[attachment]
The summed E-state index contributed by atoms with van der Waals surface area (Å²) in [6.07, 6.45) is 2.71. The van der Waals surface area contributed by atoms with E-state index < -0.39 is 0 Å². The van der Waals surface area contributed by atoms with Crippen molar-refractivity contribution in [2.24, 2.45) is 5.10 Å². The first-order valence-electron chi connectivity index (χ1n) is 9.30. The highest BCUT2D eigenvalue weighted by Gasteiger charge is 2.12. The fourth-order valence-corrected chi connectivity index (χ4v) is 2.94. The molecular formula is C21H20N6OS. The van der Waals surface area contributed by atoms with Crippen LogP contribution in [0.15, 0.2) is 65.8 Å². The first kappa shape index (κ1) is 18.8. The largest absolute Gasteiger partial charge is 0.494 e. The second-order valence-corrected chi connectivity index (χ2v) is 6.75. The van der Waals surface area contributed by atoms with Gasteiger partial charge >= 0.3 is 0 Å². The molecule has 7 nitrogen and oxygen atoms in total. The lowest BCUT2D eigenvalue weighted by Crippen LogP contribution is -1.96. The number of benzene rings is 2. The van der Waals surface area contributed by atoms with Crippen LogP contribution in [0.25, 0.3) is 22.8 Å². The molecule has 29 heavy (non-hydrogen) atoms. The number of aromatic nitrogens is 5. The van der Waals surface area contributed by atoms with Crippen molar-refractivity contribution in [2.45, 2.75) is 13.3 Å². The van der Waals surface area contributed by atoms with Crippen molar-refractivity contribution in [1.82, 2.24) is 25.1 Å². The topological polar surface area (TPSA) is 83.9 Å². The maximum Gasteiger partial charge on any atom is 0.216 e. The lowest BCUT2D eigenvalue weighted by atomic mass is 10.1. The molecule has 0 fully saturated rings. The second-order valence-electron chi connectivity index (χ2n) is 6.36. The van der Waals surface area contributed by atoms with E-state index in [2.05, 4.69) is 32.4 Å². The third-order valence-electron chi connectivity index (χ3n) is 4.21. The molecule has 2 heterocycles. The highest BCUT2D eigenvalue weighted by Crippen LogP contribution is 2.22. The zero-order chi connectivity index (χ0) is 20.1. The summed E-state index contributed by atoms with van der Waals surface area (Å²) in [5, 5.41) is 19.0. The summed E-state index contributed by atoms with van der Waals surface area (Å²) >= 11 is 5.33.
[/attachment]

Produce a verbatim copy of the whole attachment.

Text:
The summed E-state index contributed by atoms with van der Waals surface area (Å²) in [6.07, 6.45) is 2.71. The van der Waals surface area contributed by atoms with E-state index < -0.39 is 0 Å². The van der Waals surface area contributed by atoms with Crippen molar-refractivity contribution in [2.24, 2.45) is 5.10 Å². The first-order valence-electron chi connectivity index (χ1n) is 9.30. The highest BCUT2D eigenvalue weighted by Gasteiger charge is 2.12. The fourth-order valence-corrected chi connectivity index (χ4v) is 2.94. The molecular formula is C21H20N6OS. The van der Waals surface area contributed by atoms with Crippen LogP contribution in [0.15, 0.2) is 65.8 Å². The first kappa shape index (κ1) is 18.8. The largest absolute Gasteiger partial charge is 0.494 e. The second-order valence-corrected chi connectivity index (χ2v) is 6.75. The van der Waals surface area contributed by atoms with Gasteiger partial charge >= 0.3 is 0 Å². The molecule has 7 nitrogen and oxygen atoms in total. The lowest BCUT2D eigenvalue weighted by Crippen LogP contribution is -1.96. The number of benzene rings is 2. The van der Waals surface area contributed by atoms with Crippen LogP contribution in [0.25, 0.3) is 22.8 Å². The molecule has 29 heavy (non-hydrogen) atoms. The number of aromatic nitrogens is 5. The van der Waals surface area contributed by atoms with Crippen molar-refractivity contribution in [2.45, 2.75) is 13.3 Å². The van der Waals surface area contributed by atoms with Crippen molar-refractivity contribution in [1.82, 2.24) is 25.1 Å². The topological polar surface area (TPSA) is 83.9 Å². The maximum Gasteiger partial charge on any atom is 0.216 e. The lowest BCUT2D eigenvalue weighted by atomic mass is 10.1. The molecule has 0 fully saturated rings. The second-order valence-electron chi connectivity index (χ2n) is 6.36. The van der Waals surface area contributed by atoms with E-state index in [2.05, 4.69) is 32.4 Å². The third-order valence-electron chi connectivity index (χ3n) is 4.21. The molecule has 2 heterocycles. The highest BCUT2D eigenvalue weighted by Crippen LogP contribution is 2.22. The zero-order chi connectivity index (χ0) is 20.1. The summed E-state index contributed by atoms with van der Waals surface area (Å²) in [5, 5.41) is 19.0. The summed E-state index contributed by atoms with van der Waals surface area (Å²) >= 11 is 5.33.